Preserving Patience and Providing Love with 5 Helpful Tips
ADHD from the APA
The American Psychiatric Association defines ADHD in the Diagnostic and Statistical Manual (DSM-5) as: “A persistent pattern of inattention and/or hyperactivity-impulsivity that interferes with functioning or development . . .”
Ensuring Your Response Doesn’t Exacerbate the Problem – Easier Said than Done
Imagine taking on the task of teaching your child, diagnosed with ADHD, how to manage his long list of symptoms when your child (according to the DSM-5, and your experience) has a difficult time paying attention, is wired, and impulsive. You might end up increasing your anger and frustration levels whiles sending a message to your child that increases his anger, anxiety, and low self-esteem. That is why it is best to change certain conditions one symptom at a time in order to preserve both yours and your child’s patience.
When addressing your child’s list of symptoms, it might be best to start with the symptom the causes the most stress in your household or at your child’s school. Does the following ADHD symptom from the DSM-5 exhaust you both emotionally and physically? “. . .[The child] often does not follow through on instructions and fails to finish schoolwork, [and] chores . . . (e.g., starts tasks but quickly loses focus and is easily side-tracked).” Well, let’s begin with this symptom and later address the other ADHD symptoms at another time.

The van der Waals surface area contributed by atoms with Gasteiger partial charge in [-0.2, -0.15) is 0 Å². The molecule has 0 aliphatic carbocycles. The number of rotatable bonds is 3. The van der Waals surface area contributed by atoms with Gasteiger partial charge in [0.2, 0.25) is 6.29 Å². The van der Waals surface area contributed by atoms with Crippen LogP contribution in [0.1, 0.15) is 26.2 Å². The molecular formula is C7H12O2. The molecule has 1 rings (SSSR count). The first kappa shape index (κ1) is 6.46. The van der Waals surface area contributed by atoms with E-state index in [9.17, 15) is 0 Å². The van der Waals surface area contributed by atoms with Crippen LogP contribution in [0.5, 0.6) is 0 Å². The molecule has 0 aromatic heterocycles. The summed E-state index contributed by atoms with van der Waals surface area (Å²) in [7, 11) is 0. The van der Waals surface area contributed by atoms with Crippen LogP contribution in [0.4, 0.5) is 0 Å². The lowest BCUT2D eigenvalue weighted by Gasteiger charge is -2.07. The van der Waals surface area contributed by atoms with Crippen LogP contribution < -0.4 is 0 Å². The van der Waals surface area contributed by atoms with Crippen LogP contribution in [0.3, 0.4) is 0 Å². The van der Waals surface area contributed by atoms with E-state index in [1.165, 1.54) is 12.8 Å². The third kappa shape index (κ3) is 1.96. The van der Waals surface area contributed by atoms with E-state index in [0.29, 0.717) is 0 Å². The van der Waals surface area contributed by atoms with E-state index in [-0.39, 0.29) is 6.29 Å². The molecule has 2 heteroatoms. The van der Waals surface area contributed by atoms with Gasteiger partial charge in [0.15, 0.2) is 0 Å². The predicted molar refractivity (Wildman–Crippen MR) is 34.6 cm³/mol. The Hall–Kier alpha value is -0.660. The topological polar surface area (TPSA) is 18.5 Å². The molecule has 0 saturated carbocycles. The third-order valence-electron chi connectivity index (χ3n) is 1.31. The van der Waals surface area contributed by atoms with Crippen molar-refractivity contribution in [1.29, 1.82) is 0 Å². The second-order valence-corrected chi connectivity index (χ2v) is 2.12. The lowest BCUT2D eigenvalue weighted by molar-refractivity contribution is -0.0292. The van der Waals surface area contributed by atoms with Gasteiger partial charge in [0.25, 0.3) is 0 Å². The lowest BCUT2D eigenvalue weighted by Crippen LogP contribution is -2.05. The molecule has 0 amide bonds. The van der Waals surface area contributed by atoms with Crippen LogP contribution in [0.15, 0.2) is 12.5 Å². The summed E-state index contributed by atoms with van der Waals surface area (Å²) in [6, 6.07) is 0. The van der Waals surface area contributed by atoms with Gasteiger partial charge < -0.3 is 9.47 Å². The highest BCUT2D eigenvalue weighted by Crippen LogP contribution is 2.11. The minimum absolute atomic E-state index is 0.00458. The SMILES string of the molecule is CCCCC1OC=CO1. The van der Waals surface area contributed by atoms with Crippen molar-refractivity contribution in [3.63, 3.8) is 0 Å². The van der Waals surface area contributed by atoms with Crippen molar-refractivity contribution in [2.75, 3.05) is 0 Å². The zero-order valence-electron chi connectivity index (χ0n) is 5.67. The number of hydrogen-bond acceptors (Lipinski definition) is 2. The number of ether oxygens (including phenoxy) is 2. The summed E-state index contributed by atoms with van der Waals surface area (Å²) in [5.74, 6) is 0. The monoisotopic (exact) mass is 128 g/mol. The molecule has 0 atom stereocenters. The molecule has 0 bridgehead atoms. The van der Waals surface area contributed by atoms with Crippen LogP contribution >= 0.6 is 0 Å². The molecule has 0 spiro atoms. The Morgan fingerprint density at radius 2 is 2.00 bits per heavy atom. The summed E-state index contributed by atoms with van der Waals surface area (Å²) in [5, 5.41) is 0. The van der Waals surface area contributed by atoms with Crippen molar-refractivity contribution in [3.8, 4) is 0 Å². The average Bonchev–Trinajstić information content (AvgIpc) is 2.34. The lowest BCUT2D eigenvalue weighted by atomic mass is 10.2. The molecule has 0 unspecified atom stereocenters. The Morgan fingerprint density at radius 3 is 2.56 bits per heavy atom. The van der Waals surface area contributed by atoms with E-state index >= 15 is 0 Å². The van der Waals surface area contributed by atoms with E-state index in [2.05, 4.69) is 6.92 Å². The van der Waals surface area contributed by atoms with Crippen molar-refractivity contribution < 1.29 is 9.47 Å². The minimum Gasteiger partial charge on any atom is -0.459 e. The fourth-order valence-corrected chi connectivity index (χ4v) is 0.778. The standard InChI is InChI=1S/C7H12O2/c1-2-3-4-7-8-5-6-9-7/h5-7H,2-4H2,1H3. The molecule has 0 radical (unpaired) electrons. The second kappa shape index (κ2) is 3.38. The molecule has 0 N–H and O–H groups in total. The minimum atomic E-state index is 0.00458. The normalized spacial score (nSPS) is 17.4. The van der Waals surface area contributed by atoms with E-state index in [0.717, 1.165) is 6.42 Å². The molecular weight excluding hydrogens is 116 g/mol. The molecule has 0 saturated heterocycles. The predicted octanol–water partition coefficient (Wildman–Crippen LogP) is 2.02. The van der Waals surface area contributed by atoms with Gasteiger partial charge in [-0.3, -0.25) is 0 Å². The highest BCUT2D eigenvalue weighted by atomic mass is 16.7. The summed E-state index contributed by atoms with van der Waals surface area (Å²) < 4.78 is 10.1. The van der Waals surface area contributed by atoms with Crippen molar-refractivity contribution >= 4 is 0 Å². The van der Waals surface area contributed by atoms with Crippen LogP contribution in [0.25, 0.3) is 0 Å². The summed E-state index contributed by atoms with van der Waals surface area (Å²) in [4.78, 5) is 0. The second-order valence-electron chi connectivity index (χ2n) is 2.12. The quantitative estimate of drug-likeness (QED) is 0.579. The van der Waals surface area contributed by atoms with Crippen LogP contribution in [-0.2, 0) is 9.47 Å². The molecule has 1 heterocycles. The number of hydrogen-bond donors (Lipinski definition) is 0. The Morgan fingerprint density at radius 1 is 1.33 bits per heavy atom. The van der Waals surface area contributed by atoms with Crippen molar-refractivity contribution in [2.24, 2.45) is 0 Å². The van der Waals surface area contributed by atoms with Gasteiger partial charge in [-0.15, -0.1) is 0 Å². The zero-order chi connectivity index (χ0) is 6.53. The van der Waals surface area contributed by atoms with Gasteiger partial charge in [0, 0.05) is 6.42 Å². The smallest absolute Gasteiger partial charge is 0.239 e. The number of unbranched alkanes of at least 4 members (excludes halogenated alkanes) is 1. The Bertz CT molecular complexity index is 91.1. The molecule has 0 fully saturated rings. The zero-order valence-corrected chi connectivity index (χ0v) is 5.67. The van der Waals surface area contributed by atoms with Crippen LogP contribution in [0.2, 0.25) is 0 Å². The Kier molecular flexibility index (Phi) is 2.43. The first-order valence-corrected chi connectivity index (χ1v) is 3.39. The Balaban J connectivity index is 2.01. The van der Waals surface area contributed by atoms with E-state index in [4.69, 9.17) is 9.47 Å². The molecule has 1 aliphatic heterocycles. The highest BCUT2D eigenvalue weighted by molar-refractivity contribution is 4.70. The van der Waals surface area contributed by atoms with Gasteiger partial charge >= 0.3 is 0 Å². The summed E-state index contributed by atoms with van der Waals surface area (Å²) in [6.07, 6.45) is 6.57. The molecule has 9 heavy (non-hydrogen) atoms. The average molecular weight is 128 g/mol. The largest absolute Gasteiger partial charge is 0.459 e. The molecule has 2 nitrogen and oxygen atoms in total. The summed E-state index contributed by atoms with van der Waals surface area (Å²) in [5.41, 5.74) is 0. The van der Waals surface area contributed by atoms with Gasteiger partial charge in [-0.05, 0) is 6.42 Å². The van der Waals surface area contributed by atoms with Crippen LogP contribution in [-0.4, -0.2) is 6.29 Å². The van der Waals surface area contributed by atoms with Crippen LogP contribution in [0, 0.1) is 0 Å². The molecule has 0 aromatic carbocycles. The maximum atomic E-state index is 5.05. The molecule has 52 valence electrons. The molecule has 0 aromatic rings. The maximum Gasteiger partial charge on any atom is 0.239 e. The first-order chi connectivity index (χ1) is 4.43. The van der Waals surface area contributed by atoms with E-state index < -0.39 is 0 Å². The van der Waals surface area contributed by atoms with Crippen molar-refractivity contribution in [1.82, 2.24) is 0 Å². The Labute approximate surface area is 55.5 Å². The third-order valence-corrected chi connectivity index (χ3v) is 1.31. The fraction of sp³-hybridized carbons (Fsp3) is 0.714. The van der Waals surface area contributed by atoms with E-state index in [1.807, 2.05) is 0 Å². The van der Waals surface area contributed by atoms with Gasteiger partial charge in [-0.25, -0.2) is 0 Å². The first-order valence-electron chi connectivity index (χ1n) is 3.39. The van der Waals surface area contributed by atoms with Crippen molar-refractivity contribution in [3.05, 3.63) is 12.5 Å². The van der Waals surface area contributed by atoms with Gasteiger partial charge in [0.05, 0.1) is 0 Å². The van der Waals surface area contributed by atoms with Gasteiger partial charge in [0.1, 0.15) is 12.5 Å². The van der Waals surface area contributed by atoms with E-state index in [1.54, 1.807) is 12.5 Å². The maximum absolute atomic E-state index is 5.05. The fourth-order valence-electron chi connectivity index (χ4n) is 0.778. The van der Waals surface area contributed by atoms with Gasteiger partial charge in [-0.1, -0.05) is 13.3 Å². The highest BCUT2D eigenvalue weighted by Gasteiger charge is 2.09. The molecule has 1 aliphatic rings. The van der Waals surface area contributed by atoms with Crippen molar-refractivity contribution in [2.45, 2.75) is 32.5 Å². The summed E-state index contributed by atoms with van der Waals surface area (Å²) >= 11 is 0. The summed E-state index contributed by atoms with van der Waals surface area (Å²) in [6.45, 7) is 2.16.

When teaching your child how to follow-through and focus on a given task here are 5 helpful tips:
- First, allow your child to release his energy by doing something physical. Organized sports might be best because this can teach your child to focus, in addition; it allows him to release pent-up energy.
- Eliminate distractions:
- Environmental Distractions: These are typically what the child experiences with his senses: an itchy sweater, a certain smell, noises, windows, TV, toys or other interesting objects nearby.
- Physical Distractions, for examples; hunger and illness
- Emotional Distractions: Your child might be very sad or angry, or even excited on any given day. Address these emotions by allowing your child to engage in a relaxing activity. Also, being an empathetic listener can allow your child to release emotional energy as well as increase his desire to want to please you later.
- Make the task interesting. A child with attention and hyperactive issues performs better when attempting to complete interactive tasks. Try to incorporate games, acting out, songs, etc. that relates to the task.
- Divide an overwhelming task into smaller parts with small rewards in between. Additionally; when your child completes a small portion of his tasks allow him to do something physical to release the energy that is building up inside him.
- Allow your child to expend energy while focusing. Many children find sitting on an exercise ball or squeezing a stress ball helpful when working on tasks that require concentration.
Teaching your child how to increase his focus and his ability to complete tasks is difficult and time-consuming, but with perseverance, you can be one step closer to managing the list of symptoms that come with ADHD.